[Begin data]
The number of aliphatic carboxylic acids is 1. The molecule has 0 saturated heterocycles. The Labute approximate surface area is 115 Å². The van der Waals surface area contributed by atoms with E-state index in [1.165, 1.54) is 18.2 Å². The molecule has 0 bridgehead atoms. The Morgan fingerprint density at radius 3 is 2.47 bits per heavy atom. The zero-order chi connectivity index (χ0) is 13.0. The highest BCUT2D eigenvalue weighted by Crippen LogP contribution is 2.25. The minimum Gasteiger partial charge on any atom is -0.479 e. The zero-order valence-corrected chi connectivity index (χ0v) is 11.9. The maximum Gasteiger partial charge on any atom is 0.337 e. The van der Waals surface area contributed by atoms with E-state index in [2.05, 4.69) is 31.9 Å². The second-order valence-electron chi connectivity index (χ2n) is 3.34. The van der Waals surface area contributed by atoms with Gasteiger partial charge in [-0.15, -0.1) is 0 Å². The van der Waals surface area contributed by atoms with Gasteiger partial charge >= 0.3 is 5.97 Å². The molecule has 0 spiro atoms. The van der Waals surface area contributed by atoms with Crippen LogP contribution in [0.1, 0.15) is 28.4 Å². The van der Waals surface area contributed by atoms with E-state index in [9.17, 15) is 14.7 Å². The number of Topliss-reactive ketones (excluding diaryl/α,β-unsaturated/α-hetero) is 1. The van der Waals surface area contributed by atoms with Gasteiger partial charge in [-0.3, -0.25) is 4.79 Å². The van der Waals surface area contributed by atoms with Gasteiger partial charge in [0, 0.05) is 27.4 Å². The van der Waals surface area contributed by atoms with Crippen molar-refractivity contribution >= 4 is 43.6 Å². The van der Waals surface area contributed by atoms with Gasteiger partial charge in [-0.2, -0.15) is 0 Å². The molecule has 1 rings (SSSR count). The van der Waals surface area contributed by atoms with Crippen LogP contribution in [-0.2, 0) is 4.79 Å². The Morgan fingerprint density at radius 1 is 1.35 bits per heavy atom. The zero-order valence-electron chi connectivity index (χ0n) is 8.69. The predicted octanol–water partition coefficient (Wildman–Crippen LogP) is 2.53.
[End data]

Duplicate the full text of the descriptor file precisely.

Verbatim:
The number of aliphatic carboxylic acids is 1. The molecule has 0 saturated heterocycles. The Labute approximate surface area is 115 Å². The van der Waals surface area contributed by atoms with E-state index in [1.165, 1.54) is 18.2 Å². The molecule has 0 bridgehead atoms. The Morgan fingerprint density at radius 3 is 2.47 bits per heavy atom. The zero-order chi connectivity index (χ0) is 13.0. The highest BCUT2D eigenvalue weighted by Crippen LogP contribution is 2.25. The minimum Gasteiger partial charge on any atom is -0.479 e. The zero-order valence-corrected chi connectivity index (χ0v) is 11.9. The maximum Gasteiger partial charge on any atom is 0.337 e. The van der Waals surface area contributed by atoms with E-state index in [2.05, 4.69) is 31.9 Å². The second-order valence-electron chi connectivity index (χ2n) is 3.34. The van der Waals surface area contributed by atoms with Gasteiger partial charge in [-0.15, -0.1) is 0 Å². The van der Waals surface area contributed by atoms with Gasteiger partial charge >= 0.3 is 5.97 Å². The molecule has 0 spiro atoms. The van der Waals surface area contributed by atoms with Crippen LogP contribution in [0.1, 0.15) is 28.4 Å². The van der Waals surface area contributed by atoms with E-state index in [9.17, 15) is 14.7 Å². The number of Topliss-reactive ketones (excluding diaryl/α,β-unsaturated/α-hetero) is 1. The van der Waals surface area contributed by atoms with Gasteiger partial charge in [-0.3, -0.25) is 4.79 Å². The van der Waals surface area contributed by atoms with Gasteiger partial charge in [0, 0.05) is 27.4 Å². The van der Waals surface area contributed by atoms with Crippen molar-refractivity contribution >= 4 is 43.6 Å². The van der Waals surface area contributed by atoms with Gasteiger partial charge in [-0.2, -0.15) is 0 Å². The molecule has 1 rings (SSSR count). The van der Waals surface area contributed by atoms with Crippen LogP contribution in [-0.2, 0) is 4.79 Å². The Morgan fingerprint density at radius 1 is 1.35 bits per heavy atom. The zero-order valence-electron chi connectivity index (χ0n) is 8.69. The predicted octanol–water partition coefficient (Wildman–Crippen LogP) is 2.53.